Pittsburgh Post-Gazette (October 6, 1941)
On Supreme Court 23 years, famed as exponent of liberal views
Washington, Oct. 5 (AP) –
Louis Dembitz Brandeis, retired Supreme Court Justice, who was celebrated for his liberal views, died tonight at the age of 84.
Justice Brandeis, who was appointed to the court by President Wilson, and served for 23 years, suffered a heart attack at his home here last Wednesday.
His condition became steadily worse and physicians lost hope of saving his life when he fell into a coma last night.
His death resulted from a recurrence of the heart trouble which prompted his retirement Feb. 13, 1939.
His widow and two daughters, Mrs. Jacob Gilbert, a New York attorney, and Mrs. Elizabeth Rauschenbusch, a member of the faculty at the University of Wisconsin, were at the bedside when the end came a few minutes before 7:30 p.m.
Had been ill for years
Justice Brandeis had been in ill health for some years. He had occupied his time in retirement conferring with friends, writing letters and advancing the cause of the Zionist movement, which seeks to reestablish a Jewish homeland in Palestine.
Justice Brandeis was the first member of the Jewish race to sit on the Supreme Court. There have been two others since his appointment – Justice Felix Frankfurter and the late Benjamin N. Cardozo.
Once since his retirement, Justice Brandeis permitted his views to be given publicly in connection with British action on Palestine. The jurist was represented by a friend as upholding the right of the Jewish people to continue to enter Palestine.
While on the court, he had considered resigning at one time to head the Zionist movement.
Born in Louisville on Nov. 13, 1856, he practiced law first in St. Louis and later in Boston.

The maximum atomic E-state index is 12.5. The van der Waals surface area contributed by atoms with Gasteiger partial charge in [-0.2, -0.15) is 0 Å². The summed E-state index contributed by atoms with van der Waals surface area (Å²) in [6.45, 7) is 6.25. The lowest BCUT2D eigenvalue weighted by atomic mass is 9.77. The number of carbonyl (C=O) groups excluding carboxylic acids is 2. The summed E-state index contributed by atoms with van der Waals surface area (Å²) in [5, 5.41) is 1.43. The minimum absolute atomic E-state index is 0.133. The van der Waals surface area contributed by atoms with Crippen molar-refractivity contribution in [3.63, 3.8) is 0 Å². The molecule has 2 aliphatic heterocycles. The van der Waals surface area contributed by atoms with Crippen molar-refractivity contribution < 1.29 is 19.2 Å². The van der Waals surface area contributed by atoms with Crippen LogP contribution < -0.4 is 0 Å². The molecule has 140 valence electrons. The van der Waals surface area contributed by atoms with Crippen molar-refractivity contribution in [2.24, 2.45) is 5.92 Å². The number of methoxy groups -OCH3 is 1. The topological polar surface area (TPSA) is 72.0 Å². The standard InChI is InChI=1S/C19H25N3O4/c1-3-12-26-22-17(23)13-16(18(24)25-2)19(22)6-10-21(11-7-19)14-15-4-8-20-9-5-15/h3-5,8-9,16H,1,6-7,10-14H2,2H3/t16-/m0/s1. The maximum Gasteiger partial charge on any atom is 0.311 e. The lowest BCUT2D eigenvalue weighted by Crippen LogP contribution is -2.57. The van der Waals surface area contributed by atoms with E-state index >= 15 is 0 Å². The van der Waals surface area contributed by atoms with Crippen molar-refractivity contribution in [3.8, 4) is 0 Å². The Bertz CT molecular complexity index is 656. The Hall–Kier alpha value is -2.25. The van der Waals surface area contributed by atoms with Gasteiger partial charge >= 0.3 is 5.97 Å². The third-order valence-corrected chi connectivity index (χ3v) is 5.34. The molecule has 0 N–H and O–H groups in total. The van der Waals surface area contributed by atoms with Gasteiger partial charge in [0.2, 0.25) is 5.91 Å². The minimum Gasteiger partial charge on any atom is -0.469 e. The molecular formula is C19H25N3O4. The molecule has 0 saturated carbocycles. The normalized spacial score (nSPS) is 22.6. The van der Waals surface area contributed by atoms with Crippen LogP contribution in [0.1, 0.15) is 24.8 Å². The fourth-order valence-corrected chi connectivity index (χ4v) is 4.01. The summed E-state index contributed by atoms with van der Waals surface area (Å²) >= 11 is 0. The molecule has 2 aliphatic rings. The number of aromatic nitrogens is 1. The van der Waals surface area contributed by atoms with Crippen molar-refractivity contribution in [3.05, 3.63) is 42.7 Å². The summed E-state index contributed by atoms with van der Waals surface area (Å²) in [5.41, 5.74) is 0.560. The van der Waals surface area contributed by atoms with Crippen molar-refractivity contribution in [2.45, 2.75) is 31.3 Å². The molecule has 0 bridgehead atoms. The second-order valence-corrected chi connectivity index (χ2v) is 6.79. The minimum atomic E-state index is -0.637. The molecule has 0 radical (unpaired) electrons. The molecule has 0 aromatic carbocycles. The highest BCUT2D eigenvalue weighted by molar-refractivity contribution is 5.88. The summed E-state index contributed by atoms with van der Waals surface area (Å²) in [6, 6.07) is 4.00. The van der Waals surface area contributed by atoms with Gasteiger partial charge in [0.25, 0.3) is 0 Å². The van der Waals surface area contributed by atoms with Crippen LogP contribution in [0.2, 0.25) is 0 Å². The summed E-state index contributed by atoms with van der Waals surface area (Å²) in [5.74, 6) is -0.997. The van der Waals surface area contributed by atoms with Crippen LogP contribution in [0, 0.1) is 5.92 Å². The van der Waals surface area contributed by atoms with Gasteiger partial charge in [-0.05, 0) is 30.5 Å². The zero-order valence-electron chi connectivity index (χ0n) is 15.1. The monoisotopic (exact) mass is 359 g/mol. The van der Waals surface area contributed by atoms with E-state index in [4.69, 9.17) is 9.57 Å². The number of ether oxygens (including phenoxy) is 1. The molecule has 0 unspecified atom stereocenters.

Appointment caused clash
His appointment to the Supreme Court produced four months of fiery Senate debate before confirmation was voted by 47–22, with 27 not voting.
A few years ago, Justice Brandeis gave seven packages of personal papers to the University of Louisville, with instructions that they not be opened until his death.
Justice Brandeis’ departure from the court came suddenly and dramatically. No advance indication had been given when the justice sent a letter to President Roosevelt on the day of retirement announcing that he was relinquishing his post.
The justice had participated in the court’s activities that day and, so far as was known publicly, intended to remain on the tribunal.
His letter to the President merely said:
Pursuant to the act of March 1, 1937, I retire this day from regular active service on the bench.
It was generally understood that ill health and age prompted his action. He had first been absent for a month suffering from grip and heart disease.
On behalf of the family it was announced that the funeral would be strictly private; the time was not made public tonight. A memorial service will be held later.
Chief Justice Stone, who was notified immediately along with other members of the court, is expected to pay tribute to Justice Brandeis from the bench when the court reconvenes tomorrow after its summer recess.
Charles Evans Hughes, who retired as Chief Justice at the close of the last term, telephoned a statement from New York. He mourned the loss of a friend of 50 years’ standing and said that Justice Brandeis:
…brought his wide experience and his extraordinary acumen to the service of the public interest and in a judicial career of the highest distinction left his permanent impress upon our national jurisprudence.
President Roosevelt at Hyde Park sent a message of condolence to Mrs. Brandeis which was not made public.